Healthy Living

Are Fortified Cereals Healthy?

Fortified cereals are ready-to-eat, unprocessed and packaged cereals that are available off-the-shelf in supermarkets and grocery stores.Vitamins and minerals are added to breakfast cereals in order to make them more nutritious and healthy, especially to benefit people lacking nutrients. 

Vitamins A, C, D, E, zinc, iron, calcium and folic acid are added to certain cereals such as oatmeal and muesli, among others, in the United States. Checking the label of the cereals' packages and analyzing the nutritional profile could easily help distinguish fortified varieties from unfortified ones. 

For example, Kellogs Frosted Flakes offers zero fiber and 1 gram of protein per 29 grams. On the other hand, 40 grams from a fortified cereal package could offer 100 percent of the daily requirement of iron. Therefore, fortified cereals are an effective way to overcome nutrient deficiencies, particularly in children. 

Since people consume less than the required amount of vegetables, fruits, whole grains, protein and dairy products, there is an urgent requirement for people to consume such fortified foods because they could greatly benefit from them. And the consumption of micronutrients could supply them with required vitamins and minerals to maintain good health. 

Breakfast Cereal Certain fortified cereals help address micro-nutrient deficiencies. However, it is important to watch out for false marketing. Pixabay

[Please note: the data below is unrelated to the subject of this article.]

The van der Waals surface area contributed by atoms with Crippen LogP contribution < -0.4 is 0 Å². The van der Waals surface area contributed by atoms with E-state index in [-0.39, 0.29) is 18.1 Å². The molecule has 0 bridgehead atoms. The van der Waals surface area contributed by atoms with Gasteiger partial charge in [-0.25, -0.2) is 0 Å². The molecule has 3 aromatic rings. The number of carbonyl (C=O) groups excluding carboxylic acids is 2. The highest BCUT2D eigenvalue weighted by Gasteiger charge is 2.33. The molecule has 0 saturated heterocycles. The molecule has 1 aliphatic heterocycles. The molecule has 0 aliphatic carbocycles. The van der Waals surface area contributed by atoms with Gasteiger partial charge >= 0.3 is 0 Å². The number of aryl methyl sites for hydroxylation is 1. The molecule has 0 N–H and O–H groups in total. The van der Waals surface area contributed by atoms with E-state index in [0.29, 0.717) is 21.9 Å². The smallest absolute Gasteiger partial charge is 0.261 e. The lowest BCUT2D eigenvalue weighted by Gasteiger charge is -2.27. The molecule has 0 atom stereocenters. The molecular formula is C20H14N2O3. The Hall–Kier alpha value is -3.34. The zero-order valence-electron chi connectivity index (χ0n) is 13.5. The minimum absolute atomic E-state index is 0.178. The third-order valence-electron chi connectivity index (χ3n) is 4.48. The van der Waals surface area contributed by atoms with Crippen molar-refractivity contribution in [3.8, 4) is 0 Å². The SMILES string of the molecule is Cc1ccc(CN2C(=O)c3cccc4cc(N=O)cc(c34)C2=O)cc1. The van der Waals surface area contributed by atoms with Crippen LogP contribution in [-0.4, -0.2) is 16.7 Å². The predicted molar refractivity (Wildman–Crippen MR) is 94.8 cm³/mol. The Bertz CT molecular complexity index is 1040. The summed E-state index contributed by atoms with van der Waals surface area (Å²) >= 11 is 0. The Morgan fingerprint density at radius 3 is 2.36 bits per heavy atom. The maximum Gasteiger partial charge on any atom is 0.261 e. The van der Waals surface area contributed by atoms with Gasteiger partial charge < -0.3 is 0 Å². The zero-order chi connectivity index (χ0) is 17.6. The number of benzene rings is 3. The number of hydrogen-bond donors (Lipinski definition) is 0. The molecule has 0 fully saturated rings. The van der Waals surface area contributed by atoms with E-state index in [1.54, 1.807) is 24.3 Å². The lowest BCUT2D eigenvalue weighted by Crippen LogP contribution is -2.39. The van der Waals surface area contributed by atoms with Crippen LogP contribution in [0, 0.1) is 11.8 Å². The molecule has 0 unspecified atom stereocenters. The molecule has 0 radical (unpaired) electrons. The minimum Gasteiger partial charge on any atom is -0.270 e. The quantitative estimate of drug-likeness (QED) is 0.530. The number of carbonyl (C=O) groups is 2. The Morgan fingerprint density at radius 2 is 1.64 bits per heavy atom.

One study based on a representative population of children in the United States concluded that eating fortified breakfast cereal increased vitamin D levels by 3 percent and folate levels by 161 percent. Apart from these vitamins, there was also an increase in iron, zinc and vitamin E.

Vegetarians and breast-feeding or pregnant women also benefit from fortified cereals because they need a surplus of nutrients to maintain their health.  Cereals fortified with folic acid have shown potential to reduce neural tube defects, one of the most commonly occurring birth defects in North America. It could be why pregnant women have been advised by doctors to maintain a daily average of 400 mcg of folic acid from fortified food or other dietary sources of folic acid. 

However, there are downsides to be precautionary about while adding fortified cereal to the daily diet. Most people do not stick to the daily recommended portions and they end up eating double the amount of cereal every morning. Since added sugars and refined carbs are the basic ingredients in cereals, they could have high sugar content. Therefore, if not eaten in moderation, it can lead to excessive sugar intake. 

Some of the cereals are also marketed on false claims of being low-fat, low-cholesterol and whole grain. Since children are the primary target audience of cereals, such advertisements could be misleading to them and increase obesity levels in adults, too.